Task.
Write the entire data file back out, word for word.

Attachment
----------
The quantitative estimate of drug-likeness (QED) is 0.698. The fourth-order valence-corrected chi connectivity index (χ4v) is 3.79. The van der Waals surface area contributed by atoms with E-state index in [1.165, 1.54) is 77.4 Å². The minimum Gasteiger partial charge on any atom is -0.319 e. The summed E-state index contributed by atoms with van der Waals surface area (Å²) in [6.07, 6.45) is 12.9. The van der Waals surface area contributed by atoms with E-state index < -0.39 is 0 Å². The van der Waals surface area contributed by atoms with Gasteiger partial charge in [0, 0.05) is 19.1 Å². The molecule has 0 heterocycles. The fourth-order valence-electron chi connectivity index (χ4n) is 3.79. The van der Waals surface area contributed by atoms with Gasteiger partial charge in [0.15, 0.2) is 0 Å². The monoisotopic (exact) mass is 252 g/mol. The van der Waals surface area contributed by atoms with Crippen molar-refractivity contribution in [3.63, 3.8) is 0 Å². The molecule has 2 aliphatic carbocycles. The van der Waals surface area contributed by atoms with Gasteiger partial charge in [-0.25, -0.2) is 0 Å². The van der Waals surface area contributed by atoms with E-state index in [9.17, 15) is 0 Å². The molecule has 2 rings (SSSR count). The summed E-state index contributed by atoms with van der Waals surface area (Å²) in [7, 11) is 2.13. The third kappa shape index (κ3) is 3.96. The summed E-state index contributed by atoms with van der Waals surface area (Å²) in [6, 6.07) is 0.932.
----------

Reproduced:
The quantitative estimate of drug-likeness (QED) is 0.698. The fourth-order valence-corrected chi connectivity index (χ4v) is 3.79. The van der Waals surface area contributed by atoms with E-state index in [1.165, 1.54) is 77.4 Å². The minimum Gasteiger partial charge on any atom is -0.319 e. The summed E-state index contributed by atoms with van der Waals surface area (Å²) in [6.07, 6.45) is 12.9. The van der Waals surface area contributed by atoms with E-state index < -0.39 is 0 Å². The van der Waals surface area contributed by atoms with Gasteiger partial charge in [0, 0.05) is 19.1 Å². The molecule has 0 heterocycles. The fourth-order valence-electron chi connectivity index (χ4n) is 3.79. The van der Waals surface area contributed by atoms with Gasteiger partial charge in [0.15, 0.2) is 0 Å². The monoisotopic (exact) mass is 252 g/mol. The van der Waals surface area contributed by atoms with Crippen molar-refractivity contribution in [3.63, 3.8) is 0 Å². The molecule has 2 aliphatic carbocycles. The van der Waals surface area contributed by atoms with Gasteiger partial charge in [-0.25, -0.2) is 0 Å². The van der Waals surface area contributed by atoms with E-state index in [9.17, 15) is 0 Å². The molecule has 2 rings (SSSR count). The summed E-state index contributed by atoms with van der Waals surface area (Å²) in [7, 11) is 2.13. The third kappa shape index (κ3) is 3.96. The summed E-state index contributed by atoms with van der Waals surface area (Å²) in [6, 6.07) is 0.932.